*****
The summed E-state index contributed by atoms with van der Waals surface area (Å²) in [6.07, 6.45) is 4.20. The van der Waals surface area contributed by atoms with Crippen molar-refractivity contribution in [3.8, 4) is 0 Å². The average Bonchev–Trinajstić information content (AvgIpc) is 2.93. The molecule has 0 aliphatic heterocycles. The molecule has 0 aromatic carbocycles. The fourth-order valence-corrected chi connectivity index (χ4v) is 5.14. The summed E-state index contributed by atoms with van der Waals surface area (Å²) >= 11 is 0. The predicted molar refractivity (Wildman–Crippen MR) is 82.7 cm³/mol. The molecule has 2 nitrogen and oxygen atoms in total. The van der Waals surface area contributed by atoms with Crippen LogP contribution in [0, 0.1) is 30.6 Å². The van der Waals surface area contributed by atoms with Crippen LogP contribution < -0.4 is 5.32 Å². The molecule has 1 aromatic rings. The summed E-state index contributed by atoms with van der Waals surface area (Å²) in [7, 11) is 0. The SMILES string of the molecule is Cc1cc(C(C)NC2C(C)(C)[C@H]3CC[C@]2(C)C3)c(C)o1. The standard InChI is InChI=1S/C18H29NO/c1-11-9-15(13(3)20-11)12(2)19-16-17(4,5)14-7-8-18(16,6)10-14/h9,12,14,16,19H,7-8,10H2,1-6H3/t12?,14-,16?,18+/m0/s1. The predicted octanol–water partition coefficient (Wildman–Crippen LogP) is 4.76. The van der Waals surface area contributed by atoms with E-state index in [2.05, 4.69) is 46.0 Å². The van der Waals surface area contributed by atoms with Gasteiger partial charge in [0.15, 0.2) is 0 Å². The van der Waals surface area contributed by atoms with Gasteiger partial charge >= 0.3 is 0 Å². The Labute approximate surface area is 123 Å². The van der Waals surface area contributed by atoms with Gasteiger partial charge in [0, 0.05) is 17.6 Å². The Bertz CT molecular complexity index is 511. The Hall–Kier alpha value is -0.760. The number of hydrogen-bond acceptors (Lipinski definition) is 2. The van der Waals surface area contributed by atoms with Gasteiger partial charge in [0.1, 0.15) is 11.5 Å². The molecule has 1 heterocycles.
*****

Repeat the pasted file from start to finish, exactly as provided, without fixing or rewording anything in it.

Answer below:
The summed E-state index contributed by atoms with van der Waals surface area (Å²) in [6.07, 6.45) is 4.20. The van der Waals surface area contributed by atoms with Crippen molar-refractivity contribution in [3.8, 4) is 0 Å². The average Bonchev–Trinajstić information content (AvgIpc) is 2.93. The molecule has 0 aliphatic heterocycles. The molecule has 0 aromatic carbocycles. The fourth-order valence-corrected chi connectivity index (χ4v) is 5.14. The summed E-state index contributed by atoms with van der Waals surface area (Å²) >= 11 is 0. The predicted molar refractivity (Wildman–Crippen MR) is 82.7 cm³/mol. The molecule has 2 nitrogen and oxygen atoms in total. The van der Waals surface area contributed by atoms with Crippen LogP contribution in [0, 0.1) is 30.6 Å². The van der Waals surface area contributed by atoms with Crippen LogP contribution < -0.4 is 5.32 Å². The molecule has 1 aromatic rings. The summed E-state index contributed by atoms with van der Waals surface area (Å²) in [7, 11) is 0. The SMILES string of the molecule is Cc1cc(C(C)NC2C(C)(C)[C@H]3CC[C@]2(C)C3)c(C)o1. The standard InChI is InChI=1S/C18H29NO/c1-11-9-15(13(3)20-11)12(2)19-16-17(4,5)14-7-8-18(16,6)10-14/h9,12,14,16,19H,7-8,10H2,1-6H3/t12?,14-,16?,18+/m0/s1. The predicted octanol–water partition coefficient (Wildman–Crippen LogP) is 4.76. The van der Waals surface area contributed by atoms with E-state index in [2.05, 4.69) is 46.0 Å². The van der Waals surface area contributed by atoms with Gasteiger partial charge in [0.15, 0.2) is 0 Å². The van der Waals surface area contributed by atoms with Gasteiger partial charge >= 0.3 is 0 Å². The Labute approximate surface area is 123 Å². The van der Waals surface area contributed by atoms with Gasteiger partial charge in [0, 0.05) is 17.6 Å². The Bertz CT molecular complexity index is 511. The Hall–Kier alpha value is -0.760. The number of hydrogen-bond acceptors (Lipinski definition) is 2. The van der Waals surface area contributed by atoms with Gasteiger partial charge in [0.1, 0.15) is 11.5 Å². The molecule has 1 heterocycles.